(1) God’s love causes us to live for Christ

Paul is encouraged by the Thessalonians. He gives thanks for them as he prays to the Lord.

We give thanks to God always for all of you, constantly mentioning you in our prayers, remembering before our God and Father your work of faith and labor of love and steadfastness of hope in our Lord Jesus Christ.” (1 Thess 1:2-3)

Paul is encouraged by their faithfulness. He sees them loving one another. As well as he is aware of their steadfastness even in the face of persecution.

Faithful Christians live for Christ no matter the circumstances they find themselves in. It might be dealing with a difficult brother or sister in Christ. It might be caring for others by sacrificing time, resources, and emotional capacity. It might be the choice between freedom and imprisonment. Faithful Christians seek to live for Christ in every situation in which they find themselves.

Christians are able to live faithful lives because God’s love permeates their lives. Paul thanks God for the Thessalonians. Specifically, he thanks God for the life they live. He thanks God because it is God who causes them to live for Christ.

(2) God’s election evidences His love

Paul assures the Thessalonians of God’s love starting in verse 4 when he writes:

For we know, brothers loved by God, that he has chosen you, because our gospel came to you not only in word, but also in power and in the Holy Spirit and with full conviction” (1 Thess 1:4-5a)

God’s love is evident by His choice of them. God elected, He chose the Thessalonians because He loved them. God’s choice is irrespective of their actions. It is not based on anything they did or did not do. God chooses us simple because He wants to. There is no other reason.

How do we know we are chosen. Paul tells us we know because the gospel affects our life.

  • The good news of Jesus comes “in power” and changes us, raising dead men to life.
  • The “Holy Spirit” sanctifies us, causing us to put away sin and walk in the freedom of Christ.
  • We are convicted, we repent, and we believe in Jesus “in full conviction” even in the face of persecution.

These are not the actions of quasi follower of Jesus. We don’t naturally change our entire way of life and remain steadfast even when persecuted. Man naturally moves away from pain not towards it. What has happened to us and the life we now live is evident of God’s gracious and loving election, which provides assurance that God has not abandoned us.

(3) God’s love led to Jesus’ affliction

“And you became imitators of us and of the Lord, for you received the word in much affliction, with the joy of the Holy Spirit, so that you became an example to all the believers in Macedonia and in Achaia.” (1 Th 1:6–7)

Jesus was afflicted. His suffering didn’t occur because He was powerless. Instead it occurred according to plan. God’s electing love is lavished upon us because Jesus suffered. Jesus’ suffering made a way for us to become a part of God’s family. Believing in Jesus connects us to His death, burial, and resurrection, so that His death becomes our death and His new life becomes our new life.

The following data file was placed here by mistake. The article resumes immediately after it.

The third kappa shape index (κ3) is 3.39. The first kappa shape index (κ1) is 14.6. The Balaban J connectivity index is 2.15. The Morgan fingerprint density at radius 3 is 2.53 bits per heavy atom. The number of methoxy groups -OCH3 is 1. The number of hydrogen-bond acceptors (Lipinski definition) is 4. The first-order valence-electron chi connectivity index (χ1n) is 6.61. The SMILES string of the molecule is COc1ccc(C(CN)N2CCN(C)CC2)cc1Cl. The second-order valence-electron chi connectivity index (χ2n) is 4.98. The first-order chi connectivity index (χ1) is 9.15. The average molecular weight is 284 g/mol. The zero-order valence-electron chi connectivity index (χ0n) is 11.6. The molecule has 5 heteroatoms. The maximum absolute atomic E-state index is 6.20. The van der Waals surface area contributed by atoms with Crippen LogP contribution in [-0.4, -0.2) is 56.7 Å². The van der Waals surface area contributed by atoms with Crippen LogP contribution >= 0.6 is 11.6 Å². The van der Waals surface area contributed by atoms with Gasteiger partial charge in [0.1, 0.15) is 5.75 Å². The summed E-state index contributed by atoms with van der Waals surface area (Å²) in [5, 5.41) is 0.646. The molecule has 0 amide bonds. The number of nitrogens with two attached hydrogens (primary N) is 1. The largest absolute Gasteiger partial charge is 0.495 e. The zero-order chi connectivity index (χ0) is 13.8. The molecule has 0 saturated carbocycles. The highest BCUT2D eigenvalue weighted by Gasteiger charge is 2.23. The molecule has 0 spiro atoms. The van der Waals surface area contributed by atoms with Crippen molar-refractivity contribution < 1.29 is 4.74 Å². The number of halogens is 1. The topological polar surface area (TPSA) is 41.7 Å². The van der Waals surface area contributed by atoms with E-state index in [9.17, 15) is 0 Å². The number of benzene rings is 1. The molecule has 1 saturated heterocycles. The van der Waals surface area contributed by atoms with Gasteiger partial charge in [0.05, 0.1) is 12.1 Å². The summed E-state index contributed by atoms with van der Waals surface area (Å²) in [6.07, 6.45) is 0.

Affliction and persecution doesn’t mean God is not in control. It doesn’t mean God doesn’t love us. It’s not His punishment for our sin. It is the opposite. In God’s upside down kingdom, affliction and persecution are markers of strength, a plan, and His eternal pursuit of His elect.

How Can We Praise God During the Hard Times?

Most people will tell you it is easy to praise God when things are going well, but it’s not so easy to praise Him when life throws you a curveball. We have been thrown a curveball over these last couple of years.  Many of us have had a hard year. Right now, you might be struggling to thank and praise God. You might be having a hard time thinking about what you are going to voice to your family as you sit around the table and talk about what you are thankful for.

While many of you have most likely had a hard year, while our churches have had a hard year, I want to give you some reasons why you can thank and praise God this Thanksgiving. Habakkuk is probably not a book you venture to too often. He is one of the Minor Prophets, but his message is not minor. It is powerful. It provides several reasons we can praise God, even when life is difficult.

In chapter 3 of his book he says,

“Though the fig tree should not blossom, nor fruit be on the vines, the produce of the olive fail and the fields yield no food, the flock be cut off from the fold and there be no herd in the stalls, yet I will rejoice in the Lord; I will take joy in the God of my salvation. God, the Lord, is my strength; he makes my feet like the deer’s; he makes me tread on my high places.” (Hab 3:17–19, ESV)

Habakkuk faced difficulties but he still found a way to praise and worship the Lord. How is that?
How can Habakkuk promise to rejoice in the Lord when everything around him is crumbling? When he is facing hardship and suffering loss, what is it that allows him to take joy in God?

What is it that allows us to praise God when things are difficult? I believe Habakkuk clues us into four truths in these three verses that allow us to thank God even in the difficult times.

(1) We can praise God in difficult times because God is unchanged (v.17)

Looking at verse 17, we see that Habakkuk paints a picture of loss for us. Specifically he envisions losing things that are vital to their economy.